National Marine Fisheries Service (NMFS), National Oceanic and Atmospheric Administration (NOAA), Commerce.
Proposed rule; request for comments.
NMFS proposes to implement management measures described in Amendment 47 to the Fishery Management Plan for the Reef Fish Resources of the Gulf of Mexico (FMP), as prepared by the Gulf of Mexico Fishery Management Council (Council) (Amendment 47). For vermilion snapper, this proposed rule would revise the stock annual catch limit (ACL). Additionally, Amendment 47 would establish a proxy for the estimate of the stock maximum sustainable yield (MSY). The purpose of this proposed rule is to revise the stock ACL for vermilion snapper in the Gulf of Mexico (Gulf) consistent with the most recent stock assessment.
Written comments must be received on or before January 26, 2018.
You may submit comments on the amendment identified by “NOAA-NMFS-2017-0106” by either of the following methods:
Electronic Submission: Submit all electronic public comments via the Federal e-Rulemaking Portal. Go to www.regulations.gov/#!docketDetail;D=NOAA-NMFS-2017-0106, click the “Comment Now!” icon, complete the required fields, and enter or attach your comments.
Mail: Submit written comments to Lauren Waters, Southeast Regional Office, NMFS, 263 13th Avenue South, St. Petersburg, FL 33701.
Instructions: Comments sent by any other method, to any other address or individual, or received after the end of the comment period, may not be considered by NMFS. All comments received are a part of the public record and will generally be posted for public viewing on www.regulations.gov without change. All personal identifying information (e.g., name, address, etc.), confidential business information, or otherwise sensitive information submitted voluntarily by the sender will be publicly accessible. NMFS will accept anonymous comments (enter “N/A” in the required fields if you wish to remain anonymous). Electronic copies of Amendment 47, which includes an environmental assessment, Start Printed Page 61242a fishery impact statement, a Regulatory Flexibility Act (RFA) analysis, and a regulatory impact review, may be obtained from the Southeast Regional Office website at http://sero.nmfs.noaa.gov/sustainable_fisheries/gulf_fisheries/reef_fish/2017/am47/docs/PDFs/gulf_reef_am47_vermilion_final.pdf.
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FOR FURTHER INFORMATION CONTACT:
Lauren Waters, Southeast Regional Office, NMFS, telephone: 727-824-5305; email: Lauren.Waters@noaa.gov.
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NMFS and the Council manage the Gulf reef fish fishery, which includes vermilion snapper, under the FMP. The Council prepared the FMP and NMFS implements the FMP through regulations at 50 CFR part 622 under the authority of the Magnuson Stevens Fishery Conservation and Management Act (Magnuson-Stevens Act).
The Magnuson-Stevens Act requires the Council to specify the MSY for managed stocks. The National Standard 1 Guidelines state that the Council should adopt a reasonable proxy for MSY if data are insufficient to estimate MSY directly.
Status of the Vermilion Snapper Stock
Amendment 23 to the FMP established MSY for vermilion snapper as the yield associated with FMSY when the stock is at equilibrium, where F is defined as fishing mortality (70 FR 109; June 8, 2005). The final rule for the Generic Annual Catch Limit (ACL) and Accountability Measures (AM) Amendment established the vermilion snapper stock ACL and set it equal to the ABC at 3.42 million lb (1.55 million kg), round weight (76 FR 82044, December 29, 2011).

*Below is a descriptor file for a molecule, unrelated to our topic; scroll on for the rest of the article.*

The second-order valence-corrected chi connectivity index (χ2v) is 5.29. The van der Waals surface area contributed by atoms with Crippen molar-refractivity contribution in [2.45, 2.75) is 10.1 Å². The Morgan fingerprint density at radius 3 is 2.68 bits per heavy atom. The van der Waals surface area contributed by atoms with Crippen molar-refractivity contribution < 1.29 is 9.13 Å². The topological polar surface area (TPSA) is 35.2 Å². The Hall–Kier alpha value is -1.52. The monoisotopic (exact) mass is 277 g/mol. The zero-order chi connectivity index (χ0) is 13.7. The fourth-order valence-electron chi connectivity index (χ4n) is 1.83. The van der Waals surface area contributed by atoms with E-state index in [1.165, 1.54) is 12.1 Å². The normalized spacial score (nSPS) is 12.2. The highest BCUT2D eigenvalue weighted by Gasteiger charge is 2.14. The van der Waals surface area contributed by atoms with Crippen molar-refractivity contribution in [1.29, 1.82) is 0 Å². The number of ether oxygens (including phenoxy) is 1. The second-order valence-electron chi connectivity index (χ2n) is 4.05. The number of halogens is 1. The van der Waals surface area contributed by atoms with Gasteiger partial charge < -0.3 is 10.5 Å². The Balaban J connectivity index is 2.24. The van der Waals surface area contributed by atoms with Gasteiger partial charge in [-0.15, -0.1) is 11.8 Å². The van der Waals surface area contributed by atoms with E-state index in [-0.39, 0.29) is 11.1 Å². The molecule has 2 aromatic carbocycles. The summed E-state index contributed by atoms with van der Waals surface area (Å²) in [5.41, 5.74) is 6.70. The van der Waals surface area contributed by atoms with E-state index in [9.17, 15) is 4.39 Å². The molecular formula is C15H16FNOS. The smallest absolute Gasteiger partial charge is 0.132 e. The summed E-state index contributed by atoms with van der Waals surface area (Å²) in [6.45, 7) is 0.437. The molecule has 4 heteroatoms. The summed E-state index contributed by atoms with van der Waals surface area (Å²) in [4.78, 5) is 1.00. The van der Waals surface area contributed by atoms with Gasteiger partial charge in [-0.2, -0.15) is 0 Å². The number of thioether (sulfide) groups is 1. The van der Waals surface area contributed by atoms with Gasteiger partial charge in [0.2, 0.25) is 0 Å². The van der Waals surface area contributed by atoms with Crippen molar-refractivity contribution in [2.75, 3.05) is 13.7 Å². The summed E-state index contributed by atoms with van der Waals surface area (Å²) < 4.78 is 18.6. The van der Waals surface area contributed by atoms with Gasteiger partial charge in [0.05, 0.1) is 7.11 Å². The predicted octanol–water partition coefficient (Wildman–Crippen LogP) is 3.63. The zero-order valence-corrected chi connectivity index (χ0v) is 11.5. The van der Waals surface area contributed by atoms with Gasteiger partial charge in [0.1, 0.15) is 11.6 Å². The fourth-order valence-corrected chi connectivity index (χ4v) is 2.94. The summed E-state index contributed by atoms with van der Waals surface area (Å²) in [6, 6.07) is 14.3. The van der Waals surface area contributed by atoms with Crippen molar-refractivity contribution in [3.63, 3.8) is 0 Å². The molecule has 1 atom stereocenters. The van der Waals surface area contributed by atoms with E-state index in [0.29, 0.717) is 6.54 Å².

In 2016, a standard assessment for vermilion snapper was conducted (SEDAR 45) and the stock status was evaluated using several MSY proxies. Under all proxies evaluated in SEDAR 45, overfishing was not occurring and the stock was not overfished. The Council's Scientific and Statistical Committee (SSC) determined that the most appropriate proxy for MSY is the yield when fishing at a mortality rate corresponding to 30 percent spawning potential ratio (F30% SPR).
SEDAR 45 also included projections for the overfishing limit and the ABC. The SSC provided the Council two recommendations for ABC: one that is derived from fishing at 75 percent of the MSY proxy (F30% SPR) and results in a declining ABC from 2017 through 2021, and one that is derived using the average of 2017-2021 ABCs and results in a constant ABC. The two ABC recommendations are equivalent in terms of maintaining the stock status and the Council selected the constant catch scenario that yielded an ABC of of 3.11 million lb (1.41 million kg).
Management Measure Contained in This Proposed Rule
This proposed rule would revise the stock ACL for Gulf vermilion snapper consistent with the results of SEDAR 45 and the SSC's new ABC recommendation. The current ACL of 3.42 million lb (1.55 million kg), round weight, exceeds the ABCs recommended by the Council's SSC. Therefore, the Council determined that the ACL for vermilion snapper should be decreased to equal the constant catch ABC and this proposed rule would set the stock ACL at 3.11 million lb (1.41 million kg), round weight.
The current accountability measures for vermilion snapper require NMFS to close the commercial and recreational fishing seasons if the combined commercial and recreational landings reach or are projected to reach the stock ACL. Since 2013, combined landings have been less than 3.00 million lb (1.36 million kg), round weight, every year. Therefore, NMFS does not expect the combined landings of vermilion snapper to reach the proposed stock ACL and result in a closure before the end of the fishing year.
Measures in Amendment 47 Not Codified Through This Proposed Rule
In addition to the measure proposed to be implemented through this proposed rule, Amendment 47 would establish a proxy for vermilion snapper MSY.
For vermilion snapper, the Council's SSC recommended that a proxy be used for MSY. The Council's SSC recommended F30% SPR as the MSY proxy for SEDAR 45, and the Council agreed. Under this proxy, the stock is not overfished or undergoing overfishing.
Pursuant to section 304(b)(1)(A) of the Magnuson-Stevens Act, the NMFS Assistant Administrator has determined that this proposed rule is consistent with Amendment 47, the FMP, the Magnuson-Stevens Act, and other applicable law, subject to further consideration after public comment.
This proposed rule has been determined to be not significant for purposes of Executive Order 12866.
The Magnuson-Stevens Act provides the statutory basis for this proposed rule. No duplicative, overlapping, or conflicting Federal rules have been identified. A description of this proposed rule and its purpose and need are contained in the SUMMARY section of the preamble.